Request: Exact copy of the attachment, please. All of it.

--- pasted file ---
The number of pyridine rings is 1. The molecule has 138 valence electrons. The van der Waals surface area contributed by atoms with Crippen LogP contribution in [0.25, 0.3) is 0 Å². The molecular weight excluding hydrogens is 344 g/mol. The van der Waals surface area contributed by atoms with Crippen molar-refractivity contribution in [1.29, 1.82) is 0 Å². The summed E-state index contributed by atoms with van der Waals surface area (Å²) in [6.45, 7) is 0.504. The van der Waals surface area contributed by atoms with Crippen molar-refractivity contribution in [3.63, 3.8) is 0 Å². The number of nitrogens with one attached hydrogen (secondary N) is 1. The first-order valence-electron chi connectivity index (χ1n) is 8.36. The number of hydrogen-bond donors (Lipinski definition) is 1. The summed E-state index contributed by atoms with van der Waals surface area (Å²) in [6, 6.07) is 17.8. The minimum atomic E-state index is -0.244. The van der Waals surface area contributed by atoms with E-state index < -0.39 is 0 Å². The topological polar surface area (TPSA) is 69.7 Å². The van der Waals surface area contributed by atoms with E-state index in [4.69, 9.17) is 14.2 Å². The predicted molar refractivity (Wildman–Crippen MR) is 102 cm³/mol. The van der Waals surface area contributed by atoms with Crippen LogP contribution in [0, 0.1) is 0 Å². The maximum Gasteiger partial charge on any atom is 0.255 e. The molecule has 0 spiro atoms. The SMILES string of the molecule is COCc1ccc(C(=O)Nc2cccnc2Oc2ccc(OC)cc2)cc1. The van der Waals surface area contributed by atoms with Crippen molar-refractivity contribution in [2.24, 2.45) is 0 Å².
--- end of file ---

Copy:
The number of pyridine rings is 1. The molecule has 138 valence electrons. The van der Waals surface area contributed by atoms with Crippen LogP contribution in [0.25, 0.3) is 0 Å². The molecular weight excluding hydrogens is 344 g/mol. The van der Waals surface area contributed by atoms with Crippen molar-refractivity contribution in [1.29, 1.82) is 0 Å². The summed E-state index contributed by atoms with van der Waals surface area (Å²) in [6.45, 7) is 0.504. The van der Waals surface area contributed by atoms with Crippen molar-refractivity contribution in [3.63, 3.8) is 0 Å². The number of nitrogens with one attached hydrogen (secondary N) is 1. The first-order valence-electron chi connectivity index (χ1n) is 8.36. The number of hydrogen-bond donors (Lipinski definition) is 1. The summed E-state index contributed by atoms with van der Waals surface area (Å²) in [6, 6.07) is 17.8. The minimum atomic E-state index is -0.244. The van der Waals surface area contributed by atoms with E-state index < -0.39 is 0 Å². The topological polar surface area (TPSA) is 69.7 Å². The van der Waals surface area contributed by atoms with E-state index in [4.69, 9.17) is 14.2 Å². The predicted molar refractivity (Wildman–Crippen MR) is 102 cm³/mol. The van der Waals surface area contributed by atoms with Crippen LogP contribution in [0, 0.1) is 0 Å². The maximum Gasteiger partial charge on any atom is 0.255 e. The molecule has 0 spiro atoms. The SMILES string of the molecule is COCc1ccc(C(=O)Nc2cccnc2Oc2ccc(OC)cc2)cc1. The van der Waals surface area contributed by atoms with Crippen molar-refractivity contribution in [2.24, 2.45) is 0 Å².